Packers have many issues to address at camp
GREEN BAY, Wisc. — With a defense streamlined by coordinator Dom Capers and an offense looking for help to support star quarterback Aaron Rodgers, head coach Mike McCarthy has plenty of issues to address when the Green Bay Packers begin training camp practice July 26 at St. Norbert College.
Wide receivers Jordy Nelson and Randall Cobb are trolling for contract extensions, a situation made even more dramatic by the team’s decision — thus far — not to re-sign tight end Jermichael Finley despite medical clearance from doctors.
His absence would leave tight end as arguably the Packers’ weakest position. Still some optimists say Green Bay hasn’t completely shut the door on him, evidenced by keeping the nameplate above the free agent’s locker this offseason. However, the chances of Finley playing football again — and doing so with the Packers — after he sustained a career-threatening bruised spinal cord on a helmet-to-helmet hit last fall dwindle by the day.
Minus Finley, the Packers don’t have a formidable over-the-middle tight end on the roster. A serviceable Andrew Quarless is penciled in as the starter, but he was relegated to bystander wearing a cap during the open spring workouts. That merely increases the urgency for Green Bay to get second-year prospect Brandon Bostick and athletic rookie Richard Rodgers, a third-round draft pick out of Cal, ready as Finley’s potential successors.
One key training camp battle will be at free safety. General manager Ted Thompson addressed the team’s biggest need this offseason by taking former Alabama playmaker Ha Ha Clinton-Dix in the first round of the draft with the No. 21 pick. However, Clinton-Dix hasn’t been anointed the savior of the back end of Green Bay’s defense, which didn’t have one interception or a forced fumble by a safety all last season.
During minicamp, Clinton-Dix played second fiddle to Micah Hyde in the pecking order beside returning strong safety Morgan Burnett. Hyde, a natural cornerback who played considerably and contributed in the nickel role as a rookie last season, is cut in the versatile mold of former Packers standout Charles Woodson. With impressive 2012 rookie nickel back Casey Hayward back in the fold after missing most of last season because of injury, a compelling summer showdown between Hyde and Clinton-Dix at safety is brewing.
Outside linebacker Clay Matthews was hopeful during his spring without football that he would be ready for the start of training camp after he was held out to give himself further recovery time from his twice-broken thumb sustained last season. Whenever Matthews is back on the field, it will provide the first glimpse of the team’s new pass-rushing tandem.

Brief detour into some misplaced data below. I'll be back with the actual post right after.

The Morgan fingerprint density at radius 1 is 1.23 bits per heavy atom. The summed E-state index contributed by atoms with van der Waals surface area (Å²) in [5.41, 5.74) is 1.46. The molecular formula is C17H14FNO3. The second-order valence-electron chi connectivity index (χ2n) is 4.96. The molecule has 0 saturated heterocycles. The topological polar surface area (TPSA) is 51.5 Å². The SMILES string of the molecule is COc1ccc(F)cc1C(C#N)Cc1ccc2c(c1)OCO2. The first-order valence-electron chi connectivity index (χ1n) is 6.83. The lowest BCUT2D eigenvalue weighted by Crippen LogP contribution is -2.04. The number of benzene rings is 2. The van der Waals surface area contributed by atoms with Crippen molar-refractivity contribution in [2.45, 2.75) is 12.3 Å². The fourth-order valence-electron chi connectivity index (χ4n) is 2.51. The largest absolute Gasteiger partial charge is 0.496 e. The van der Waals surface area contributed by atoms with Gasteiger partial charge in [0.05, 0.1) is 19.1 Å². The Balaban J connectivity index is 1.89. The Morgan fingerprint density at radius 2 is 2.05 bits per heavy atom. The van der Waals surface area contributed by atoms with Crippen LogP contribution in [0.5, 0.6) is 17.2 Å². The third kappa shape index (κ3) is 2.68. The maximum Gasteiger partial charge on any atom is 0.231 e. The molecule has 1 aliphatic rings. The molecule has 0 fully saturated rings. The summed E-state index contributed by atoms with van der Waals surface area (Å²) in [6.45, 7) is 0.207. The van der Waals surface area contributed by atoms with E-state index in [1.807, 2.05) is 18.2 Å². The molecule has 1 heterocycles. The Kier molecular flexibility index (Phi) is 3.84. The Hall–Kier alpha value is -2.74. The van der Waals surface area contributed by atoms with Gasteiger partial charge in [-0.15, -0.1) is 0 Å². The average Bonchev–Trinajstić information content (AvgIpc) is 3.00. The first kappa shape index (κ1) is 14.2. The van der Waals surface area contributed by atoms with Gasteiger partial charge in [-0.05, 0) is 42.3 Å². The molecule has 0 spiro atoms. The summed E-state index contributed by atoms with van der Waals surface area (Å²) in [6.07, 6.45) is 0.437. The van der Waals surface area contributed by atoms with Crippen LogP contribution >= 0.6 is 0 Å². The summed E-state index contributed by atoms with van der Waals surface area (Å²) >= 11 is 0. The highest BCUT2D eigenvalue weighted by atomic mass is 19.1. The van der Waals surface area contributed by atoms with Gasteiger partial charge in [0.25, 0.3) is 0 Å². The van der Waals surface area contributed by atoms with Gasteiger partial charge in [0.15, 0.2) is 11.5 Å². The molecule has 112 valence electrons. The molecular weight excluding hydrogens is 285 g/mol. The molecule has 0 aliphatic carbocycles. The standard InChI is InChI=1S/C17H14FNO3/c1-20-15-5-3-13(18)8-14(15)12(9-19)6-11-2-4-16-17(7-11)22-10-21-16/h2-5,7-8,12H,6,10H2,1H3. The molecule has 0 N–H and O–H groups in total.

The Packers pounced on signing 13th-year standout Julius Peppers after he was released by Chicago in March. Peppers has made his living ambushing quarterbacks as a defensive end, but he hung out primarily with Green Bay’s linebackers during the offseason program. Capers, though, will utilize the 34 year old in a hybrid “elephant” role. Ditto for Mike Neal, a natural defensive end who worked with Peppers as the starting linebackers with Matthews and Nick Perry sidelined the last two months.
The arrival of Peppers and the return of Neal (career-high five sacks in 2013) as a re-signed free agent in his fifth pro season don’t bode well for Perry, who has been dogged by injuries and inconsistency since being taken in the first round of the 2012 draft.
Green Bay has a logjam at outside linebacker with returnees Andy Mulumba and Nate Palmer and rookies Carl Bradford (fourth-round pick) and Adrian Hubbard also in the mix for spots. The coaches plan to stick with the incumbent starting duo of ninth-year player A.J. Hawk and sixth-year man Brad Jones inside in their four-linebacker alignment. Yet, Jamari Lattimore, who produced in four starts last season, should warrant more playing time in some of Capers’ schemes. Just like Hubbard on the outside, Green Bay has a couple of undrafted prospects inside with Joe Thomas and Jake Doughty.
The Packers have been impressed by Hubbard, who played at Alabama and went undrafted. Hubbard stands 6-foot-6, weighs 257 pounds and had the longest arm length (34 inches) among outside linebackers at the combine.
Some teams may have backed off on Hubbard because a minor heart abnormality turned up in his testing at the combine. He had 16 tackles for loss and 10 sacks in two years as a starter with Alabama.
On offense, Bryan Bulaga must show that he is all the way back to top form at right tackle. He was welcomed back on the field this spring without restrictions after missing the entire 2013 season because of a torn ACL sustained in training camp. He was the team’s first-round draft pick in 2010 and isn’t a shoo-in to jump back into the starting lineup.
McCarthy said Bulaga and Don Barclay are competing for the job at right tackle. That position was Bulaga’s since early in his rookie season before he was moved to left tackle last offseason, only to get injured.
With David Bakhtiari entrenched at left tackle after a solid rookie season, Barclay held his own on the opposite side last season and could be more than just an insurance policy for Bulaga, who has been hampered by significant injuries the last two years.
“Donnie has the ability to play potentially five positions on the offensive line. I don’t know how many guys you can say that about,” McCarthy said.